Questionnaire

For the 2000 survey, the questionnaire was adapted from a previous study19 which was discussed with experts, and prior to its final version, it was submitted to a pretest and two pilot studies. It was a five-section structured questionnaire referring to: a) perceived quality of the services; b) awareness of the Healthcare System, participation policy, and healthcare rights; c) awareness of participation mechanisms; d) utilization and experience with such; e) a participation attitudes scale. For the second survey, questions on perceived healthcare quality were eliminated. In this article, we analyze responses from part b of the questionnaire.

Data collection

Data were collected through face-to-face interviews conducted over weekends to increase the probability of finding adults at home for the interview. Previously trained psychology students carried out the interviews. Because this was a minimum-risk study, and pursuant to Resolution 8430 of 1993, each person was required an oral informed consent for the interview, and protection and confidentiality of data was guaranteed by treating and analyzing them anonymously.

Variables

The outcome (dependent) variables were: awareness level of the SGSSS -regarding basic characteristics of the SGSSS, characteristics and functions of health insurers (EPS), healthcare providers (IPS) and participation policy- and awareness of healthcare rights. It was defined that an individual was aware of the SGSSS when, besides responding affirmatively to the question "Do you know the SGSSS?", in the question "Can you tell me what you know?", these individuals described at least three basic characteristics (a third) of the SGSSS. Likewise, a person was defined with awareness when able to describe at least two (a third) main functions for questions "What are health insurers for (EPS)?" and "What are healthcare providers for (IPS)?". Although awareness of EPS and IPS is part of being aware of the SGSSS, these questions are treated separately in the analysis because they are the institutions with which users interact on a regular basis in healthcare services. It was defined that an individual was aware of the participation policy when, besides responding affirmatively to the question "Do you know any policy for social participation in the healthcare system?", these individuals mentioned at least one of the existing norms (the policy for social participation, Act 100, the Political Constitution). Also, they were asked "What do you consider are your healthcare rights?", giving them free options to answer. Explanatory (independent) variables were: area (rural, urban), sex (male, female), socio-economic level of the home (low, middle, high) declared by the informant (based on the classification of the Municipal Planning office) and level of education (no schooling- primary, intermediate, university).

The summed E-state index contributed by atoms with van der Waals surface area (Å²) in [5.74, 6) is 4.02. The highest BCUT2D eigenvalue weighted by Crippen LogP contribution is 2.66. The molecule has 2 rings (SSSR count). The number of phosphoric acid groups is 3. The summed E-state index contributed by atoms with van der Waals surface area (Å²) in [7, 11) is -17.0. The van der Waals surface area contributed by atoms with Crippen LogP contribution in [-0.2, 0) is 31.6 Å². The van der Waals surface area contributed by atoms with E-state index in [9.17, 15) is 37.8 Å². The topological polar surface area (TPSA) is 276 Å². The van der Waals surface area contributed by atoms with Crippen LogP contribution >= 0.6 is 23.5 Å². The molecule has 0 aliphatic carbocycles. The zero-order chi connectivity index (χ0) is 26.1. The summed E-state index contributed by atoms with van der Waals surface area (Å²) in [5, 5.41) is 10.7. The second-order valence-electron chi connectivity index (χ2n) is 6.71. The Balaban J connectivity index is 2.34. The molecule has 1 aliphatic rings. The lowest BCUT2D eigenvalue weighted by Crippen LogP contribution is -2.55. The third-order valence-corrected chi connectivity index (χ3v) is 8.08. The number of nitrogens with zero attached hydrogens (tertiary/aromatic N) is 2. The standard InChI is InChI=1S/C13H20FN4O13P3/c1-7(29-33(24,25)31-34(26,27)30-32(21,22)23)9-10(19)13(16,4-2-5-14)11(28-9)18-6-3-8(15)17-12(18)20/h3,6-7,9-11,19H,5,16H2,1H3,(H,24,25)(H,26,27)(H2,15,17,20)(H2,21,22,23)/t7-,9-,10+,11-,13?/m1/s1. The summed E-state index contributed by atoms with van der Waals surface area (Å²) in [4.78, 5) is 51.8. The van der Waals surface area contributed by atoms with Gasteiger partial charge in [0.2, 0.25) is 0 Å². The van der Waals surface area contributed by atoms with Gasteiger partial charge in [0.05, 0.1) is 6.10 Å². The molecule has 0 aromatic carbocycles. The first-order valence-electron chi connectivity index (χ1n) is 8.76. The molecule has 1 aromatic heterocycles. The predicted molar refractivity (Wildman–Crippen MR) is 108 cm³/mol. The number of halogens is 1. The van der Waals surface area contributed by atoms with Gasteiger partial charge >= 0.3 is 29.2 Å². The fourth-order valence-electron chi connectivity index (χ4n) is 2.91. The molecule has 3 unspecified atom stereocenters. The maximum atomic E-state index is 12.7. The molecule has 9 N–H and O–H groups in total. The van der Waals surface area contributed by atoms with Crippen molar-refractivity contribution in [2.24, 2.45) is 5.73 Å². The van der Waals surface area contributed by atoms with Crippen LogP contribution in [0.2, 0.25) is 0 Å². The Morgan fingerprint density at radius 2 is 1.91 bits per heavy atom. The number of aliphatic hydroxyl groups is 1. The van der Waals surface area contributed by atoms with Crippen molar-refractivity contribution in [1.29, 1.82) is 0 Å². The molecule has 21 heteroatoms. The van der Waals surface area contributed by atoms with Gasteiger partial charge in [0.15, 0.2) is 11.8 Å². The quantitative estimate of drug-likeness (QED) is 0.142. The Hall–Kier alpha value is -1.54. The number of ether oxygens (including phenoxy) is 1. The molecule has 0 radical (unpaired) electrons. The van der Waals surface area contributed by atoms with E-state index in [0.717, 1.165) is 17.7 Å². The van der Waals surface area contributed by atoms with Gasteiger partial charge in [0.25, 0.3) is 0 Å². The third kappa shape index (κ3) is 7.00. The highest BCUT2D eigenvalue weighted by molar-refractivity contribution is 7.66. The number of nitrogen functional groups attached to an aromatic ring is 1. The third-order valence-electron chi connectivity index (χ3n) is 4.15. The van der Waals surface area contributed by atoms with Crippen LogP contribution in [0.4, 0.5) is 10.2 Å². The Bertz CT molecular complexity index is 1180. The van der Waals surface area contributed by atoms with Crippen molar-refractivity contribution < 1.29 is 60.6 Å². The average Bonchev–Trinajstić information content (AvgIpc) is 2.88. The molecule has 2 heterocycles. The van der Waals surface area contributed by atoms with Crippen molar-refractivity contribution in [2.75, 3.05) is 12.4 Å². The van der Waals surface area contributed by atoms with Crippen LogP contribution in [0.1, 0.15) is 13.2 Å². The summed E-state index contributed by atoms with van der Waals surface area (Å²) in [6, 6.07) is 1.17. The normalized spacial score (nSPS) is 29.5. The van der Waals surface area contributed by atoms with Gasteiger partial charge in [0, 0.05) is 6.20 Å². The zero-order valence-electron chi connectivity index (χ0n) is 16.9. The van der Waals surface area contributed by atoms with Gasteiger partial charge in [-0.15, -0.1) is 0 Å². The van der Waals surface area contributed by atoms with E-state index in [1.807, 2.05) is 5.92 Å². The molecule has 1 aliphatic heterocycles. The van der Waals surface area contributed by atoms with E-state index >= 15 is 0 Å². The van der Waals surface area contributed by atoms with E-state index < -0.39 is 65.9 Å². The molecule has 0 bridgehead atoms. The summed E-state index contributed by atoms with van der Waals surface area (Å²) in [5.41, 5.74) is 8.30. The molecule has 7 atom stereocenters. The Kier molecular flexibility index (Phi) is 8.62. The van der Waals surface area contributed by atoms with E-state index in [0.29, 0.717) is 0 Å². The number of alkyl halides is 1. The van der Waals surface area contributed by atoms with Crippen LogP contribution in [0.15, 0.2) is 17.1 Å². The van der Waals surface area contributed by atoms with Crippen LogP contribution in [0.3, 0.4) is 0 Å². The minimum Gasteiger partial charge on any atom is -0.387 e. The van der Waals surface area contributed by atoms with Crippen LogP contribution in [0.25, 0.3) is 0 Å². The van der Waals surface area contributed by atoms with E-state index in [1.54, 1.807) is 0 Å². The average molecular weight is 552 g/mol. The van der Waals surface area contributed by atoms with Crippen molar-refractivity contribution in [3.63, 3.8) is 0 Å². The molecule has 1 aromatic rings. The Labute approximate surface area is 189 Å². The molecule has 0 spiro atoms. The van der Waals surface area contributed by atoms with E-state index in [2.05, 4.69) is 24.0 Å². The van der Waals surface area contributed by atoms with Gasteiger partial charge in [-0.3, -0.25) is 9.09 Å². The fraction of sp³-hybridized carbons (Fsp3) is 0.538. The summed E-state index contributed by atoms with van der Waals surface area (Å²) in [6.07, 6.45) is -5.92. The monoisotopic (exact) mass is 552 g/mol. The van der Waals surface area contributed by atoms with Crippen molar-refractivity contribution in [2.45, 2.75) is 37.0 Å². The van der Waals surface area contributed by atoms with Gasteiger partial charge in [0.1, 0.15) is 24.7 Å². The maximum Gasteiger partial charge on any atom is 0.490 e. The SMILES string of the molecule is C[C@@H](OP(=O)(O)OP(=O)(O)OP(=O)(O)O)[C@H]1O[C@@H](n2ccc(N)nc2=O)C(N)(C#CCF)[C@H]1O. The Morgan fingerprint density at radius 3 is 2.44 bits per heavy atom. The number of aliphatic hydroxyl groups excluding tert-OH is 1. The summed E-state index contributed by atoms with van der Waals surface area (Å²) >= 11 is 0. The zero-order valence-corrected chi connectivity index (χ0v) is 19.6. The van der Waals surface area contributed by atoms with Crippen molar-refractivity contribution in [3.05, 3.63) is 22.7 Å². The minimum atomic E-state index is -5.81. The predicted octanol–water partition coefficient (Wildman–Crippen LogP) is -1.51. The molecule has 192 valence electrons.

Data analysis

Through a univariate analysis, frequencies and percentages were estimated for each year. Further, we estimated three logistic regression models: one to compare changes in levels of knowledge for both years together (2000 as reference and adjusted by all other explanatory variables); and one for each year to determine factors associated with the level of awareness of the SGSSS and of health rights, setting p < 0.05 and a 95%CI as significance criteria. Data were analyzed with SPSS v 17.